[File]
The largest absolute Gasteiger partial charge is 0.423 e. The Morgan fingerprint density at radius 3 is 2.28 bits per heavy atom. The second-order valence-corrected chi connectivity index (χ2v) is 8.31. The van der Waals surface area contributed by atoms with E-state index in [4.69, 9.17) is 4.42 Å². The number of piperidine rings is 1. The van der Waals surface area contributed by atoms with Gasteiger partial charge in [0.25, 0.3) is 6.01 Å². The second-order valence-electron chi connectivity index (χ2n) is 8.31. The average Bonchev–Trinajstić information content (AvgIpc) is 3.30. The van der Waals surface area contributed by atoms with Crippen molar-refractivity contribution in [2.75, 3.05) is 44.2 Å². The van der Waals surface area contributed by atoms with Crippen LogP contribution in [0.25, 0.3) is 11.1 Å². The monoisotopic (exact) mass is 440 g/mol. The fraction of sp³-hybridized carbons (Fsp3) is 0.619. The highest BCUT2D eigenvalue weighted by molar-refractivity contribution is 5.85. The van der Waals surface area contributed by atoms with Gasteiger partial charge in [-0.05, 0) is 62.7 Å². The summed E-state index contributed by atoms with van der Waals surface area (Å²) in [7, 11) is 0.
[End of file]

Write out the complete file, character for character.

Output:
The largest absolute Gasteiger partial charge is 0.423 e. The Morgan fingerprint density at radius 3 is 2.28 bits per heavy atom. The second-order valence-corrected chi connectivity index (χ2v) is 8.31. The van der Waals surface area contributed by atoms with E-state index in [4.69, 9.17) is 4.42 Å². The number of piperidine rings is 1. The van der Waals surface area contributed by atoms with Gasteiger partial charge in [0.25, 0.3) is 6.01 Å². The second-order valence-electron chi connectivity index (χ2n) is 8.31. The average Bonchev–Trinajstić information content (AvgIpc) is 3.30. The van der Waals surface area contributed by atoms with Crippen molar-refractivity contribution in [2.75, 3.05) is 44.2 Å². The van der Waals surface area contributed by atoms with Crippen LogP contribution in [0.25, 0.3) is 11.1 Å². The monoisotopic (exact) mass is 440 g/mol. The fraction of sp³-hybridized carbons (Fsp3) is 0.619. The highest BCUT2D eigenvalue weighted by molar-refractivity contribution is 5.85. The van der Waals surface area contributed by atoms with Gasteiger partial charge in [-0.05, 0) is 62.7 Å². The summed E-state index contributed by atoms with van der Waals surface area (Å²) in [7, 11) is 0.